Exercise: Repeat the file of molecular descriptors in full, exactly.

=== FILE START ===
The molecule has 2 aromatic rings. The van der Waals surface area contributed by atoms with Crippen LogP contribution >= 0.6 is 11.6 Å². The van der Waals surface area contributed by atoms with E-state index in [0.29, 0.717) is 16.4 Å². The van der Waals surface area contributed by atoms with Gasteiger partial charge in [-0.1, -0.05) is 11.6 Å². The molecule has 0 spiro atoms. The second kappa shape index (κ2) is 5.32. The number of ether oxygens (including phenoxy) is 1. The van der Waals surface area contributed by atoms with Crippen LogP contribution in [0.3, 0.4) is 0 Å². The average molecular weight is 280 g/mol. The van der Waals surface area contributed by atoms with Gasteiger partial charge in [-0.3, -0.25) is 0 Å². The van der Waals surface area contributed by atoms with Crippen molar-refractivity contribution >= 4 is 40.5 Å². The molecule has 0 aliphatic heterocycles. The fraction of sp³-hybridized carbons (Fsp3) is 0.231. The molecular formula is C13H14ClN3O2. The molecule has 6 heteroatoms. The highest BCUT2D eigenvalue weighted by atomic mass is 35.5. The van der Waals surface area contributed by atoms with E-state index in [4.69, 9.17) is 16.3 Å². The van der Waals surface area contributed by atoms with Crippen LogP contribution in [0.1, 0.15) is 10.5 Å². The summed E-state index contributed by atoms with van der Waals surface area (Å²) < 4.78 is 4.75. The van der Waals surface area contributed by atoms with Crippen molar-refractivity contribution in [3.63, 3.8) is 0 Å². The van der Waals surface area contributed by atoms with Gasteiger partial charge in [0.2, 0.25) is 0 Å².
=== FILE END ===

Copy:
The molecule has 2 aromatic rings. The van der Waals surface area contributed by atoms with Crippen LogP contribution >= 0.6 is 11.6 Å². The van der Waals surface area contributed by atoms with E-state index in [0.29, 0.717) is 16.4 Å². The van der Waals surface area contributed by atoms with Gasteiger partial charge in [-0.1, -0.05) is 11.6 Å². The molecule has 0 spiro atoms. The second kappa shape index (κ2) is 5.32. The number of ether oxygens (including phenoxy) is 1. The van der Waals surface area contributed by atoms with Crippen LogP contribution in [0.3, 0.4) is 0 Å². The average molecular weight is 280 g/mol. The van der Waals surface area contributed by atoms with Gasteiger partial charge in [-0.3, -0.25) is 0 Å². The van der Waals surface area contributed by atoms with Crippen molar-refractivity contribution >= 4 is 40.5 Å². The molecule has 0 aliphatic heterocycles. The fraction of sp³-hybridized carbons (Fsp3) is 0.231. The molecular formula is C13H14ClN3O2. The molecule has 6 heteroatoms. The highest BCUT2D eigenvalue weighted by atomic mass is 35.5. The van der Waals surface area contributed by atoms with E-state index in [4.69, 9.17) is 16.3 Å². The van der Waals surface area contributed by atoms with Crippen LogP contribution in [0.1, 0.15) is 10.5 Å². The summed E-state index contributed by atoms with van der Waals surface area (Å²) < 4.78 is 4.75. The van der Waals surface area contributed by atoms with Crippen molar-refractivity contribution in [3.63, 3.8) is 0 Å². The van der Waals surface area contributed by atoms with Gasteiger partial charge in [0.2, 0.25) is 0 Å².